With a Roth or Back-loaded IRA, contributions are not tax-deductible. However, qualified distributions from a Roth may not be included in income at all. To be qualified, you must have held the Roth IRA for at least five years plus meet one of the following requirements:
Distribution made on or after you reach age 59½; Distribution made to a beneficiary (or estate) on or after death; Distribution made because you become disabled; or Distribution to pay “qualified first-time home buyer expenses” (but this category of distribution is limited to a total of $10,000 during your lifetime).
The 5-year required time period begins with the first tax year a Roth contribution was made for your benefit. Earnings within your Roth IRA are tax-free to you and your heirs, generally speaking. Spousal rules are basically the same as those of regular IRAs (see IRAs).
For 2020, you may contribute up to $6,000 (plus $1,000 catch up contribution if over 50 years of age by year-end) no matter how much your income is, to a Roth IRA. If you have an employer retirement plan and your adjusted gross income (AGI) reaches $196,000 (married filing jointly) the ability to use a Roth is gradually phased out. It phases out completely at $206,000 (just like regular IRA’s, but at higher levels). For taxpayers married filing separately, the phase-out range is from $0 to $10,000. For all others (single & heads of households) the 2020 phase-out range is $124,000 to $139,000.
You may contribute to both a Roth and a traditional IRA depending on your income. For 2020, your total IRA contribution for yourself in any given year is limited to $6,000 (plus $1,000 catch up contribution). Please note the deadline for contributions is April 15th following the tax year of deductibility (there is no extension of time for the contribution, this same rule applies to regular IRAs and SEPs).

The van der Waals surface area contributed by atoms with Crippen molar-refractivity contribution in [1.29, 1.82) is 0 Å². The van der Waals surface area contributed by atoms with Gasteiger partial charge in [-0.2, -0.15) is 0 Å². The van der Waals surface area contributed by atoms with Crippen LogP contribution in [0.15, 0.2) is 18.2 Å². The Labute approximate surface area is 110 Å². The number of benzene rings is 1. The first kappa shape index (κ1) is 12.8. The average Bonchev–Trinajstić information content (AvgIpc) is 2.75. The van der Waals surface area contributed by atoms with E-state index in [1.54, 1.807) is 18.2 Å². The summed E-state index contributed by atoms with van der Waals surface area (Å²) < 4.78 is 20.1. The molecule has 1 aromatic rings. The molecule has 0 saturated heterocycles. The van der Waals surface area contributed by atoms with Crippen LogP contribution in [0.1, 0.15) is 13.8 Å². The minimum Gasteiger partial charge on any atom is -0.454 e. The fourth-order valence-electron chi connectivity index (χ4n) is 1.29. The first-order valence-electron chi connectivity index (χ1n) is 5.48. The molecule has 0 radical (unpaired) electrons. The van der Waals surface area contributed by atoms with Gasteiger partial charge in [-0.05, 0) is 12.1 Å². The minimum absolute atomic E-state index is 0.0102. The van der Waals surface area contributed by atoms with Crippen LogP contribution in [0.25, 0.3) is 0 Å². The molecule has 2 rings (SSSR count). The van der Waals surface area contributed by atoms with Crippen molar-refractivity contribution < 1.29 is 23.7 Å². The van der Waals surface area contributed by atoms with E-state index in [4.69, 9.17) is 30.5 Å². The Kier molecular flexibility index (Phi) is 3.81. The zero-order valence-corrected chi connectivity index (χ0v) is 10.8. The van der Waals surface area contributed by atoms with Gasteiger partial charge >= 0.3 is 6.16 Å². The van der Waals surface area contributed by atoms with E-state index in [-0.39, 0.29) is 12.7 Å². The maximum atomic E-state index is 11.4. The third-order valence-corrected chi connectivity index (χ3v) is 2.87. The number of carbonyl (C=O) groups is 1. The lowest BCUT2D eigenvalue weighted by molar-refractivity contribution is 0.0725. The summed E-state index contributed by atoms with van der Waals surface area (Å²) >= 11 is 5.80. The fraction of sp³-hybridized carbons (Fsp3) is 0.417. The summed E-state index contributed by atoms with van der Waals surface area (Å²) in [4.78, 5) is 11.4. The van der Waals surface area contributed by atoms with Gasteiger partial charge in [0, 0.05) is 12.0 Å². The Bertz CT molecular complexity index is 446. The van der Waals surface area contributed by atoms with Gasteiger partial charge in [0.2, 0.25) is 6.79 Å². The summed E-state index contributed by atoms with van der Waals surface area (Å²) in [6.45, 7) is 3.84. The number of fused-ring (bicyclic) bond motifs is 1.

Many traditional IRA owners wonder whether “to Roth or not to Roth?” referring to your option to convert a traditional IRA to a Roth IRA. Again, you can convert a traditional IRA to a Roth IRA regardless of your income level. You must make this conversion before the end of the tax year. You’ll still owe taxes on any deductible contributions and investment earnings – i.e., on whatever amount you withdraw to convert to a Roth. If married, you must file jointly to convert IRAs to Roth’s in that year. You must keep rollover Roth IRAs in separate accounts from those of traditional IRAs. (Distributions are considered made from actual contributions first, then from converted amounts, and finally from earnings on the money in the Roth IRA).
What’s more, when there is no specific Roth IRA rule, the rules for traditional IRAs apply. The complexities are wide-ranging. Be sure to discuss these issues with me before making a final decision on this type of retirement plan.